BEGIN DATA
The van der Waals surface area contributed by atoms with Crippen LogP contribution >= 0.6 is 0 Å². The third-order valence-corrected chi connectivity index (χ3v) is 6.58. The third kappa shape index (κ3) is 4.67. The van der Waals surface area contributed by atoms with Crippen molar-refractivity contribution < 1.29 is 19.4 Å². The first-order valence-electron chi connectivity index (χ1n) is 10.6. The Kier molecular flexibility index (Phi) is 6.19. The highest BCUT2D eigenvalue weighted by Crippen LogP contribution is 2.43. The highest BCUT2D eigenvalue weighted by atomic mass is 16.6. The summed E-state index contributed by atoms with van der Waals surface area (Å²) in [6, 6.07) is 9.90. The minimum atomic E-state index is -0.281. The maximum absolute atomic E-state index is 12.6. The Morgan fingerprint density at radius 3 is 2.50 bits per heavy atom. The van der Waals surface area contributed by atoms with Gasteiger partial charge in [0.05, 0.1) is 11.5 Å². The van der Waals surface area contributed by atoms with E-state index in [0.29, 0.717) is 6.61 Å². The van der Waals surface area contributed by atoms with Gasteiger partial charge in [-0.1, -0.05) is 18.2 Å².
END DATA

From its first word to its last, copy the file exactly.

The van der Waals surface area contributed by atoms with Crippen LogP contribution >= 0.6 is 0 Å². The third-order valence-corrected chi connectivity index (χ3v) is 6.58. The third kappa shape index (κ3) is 4.67. The van der Waals surface area contributed by atoms with Crippen molar-refractivity contribution < 1.29 is 19.4 Å². The first-order valence-electron chi connectivity index (χ1n) is 10.6. The Kier molecular flexibility index (Phi) is 6.19. The highest BCUT2D eigenvalue weighted by Crippen LogP contribution is 2.43. The highest BCUT2D eigenvalue weighted by atomic mass is 16.6. The summed E-state index contributed by atoms with van der Waals surface area (Å²) in [6, 6.07) is 9.90. The minimum atomic E-state index is -0.281. The maximum absolute atomic E-state index is 12.6. The Morgan fingerprint density at radius 3 is 2.50 bits per heavy atom. The van der Waals surface area contributed by atoms with Gasteiger partial charge in [0.05, 0.1) is 11.5 Å². The van der Waals surface area contributed by atoms with E-state index in [0.29, 0.717) is 6.61 Å². The van der Waals surface area contributed by atoms with Gasteiger partial charge in [-0.1, -0.05) is 18.2 Å².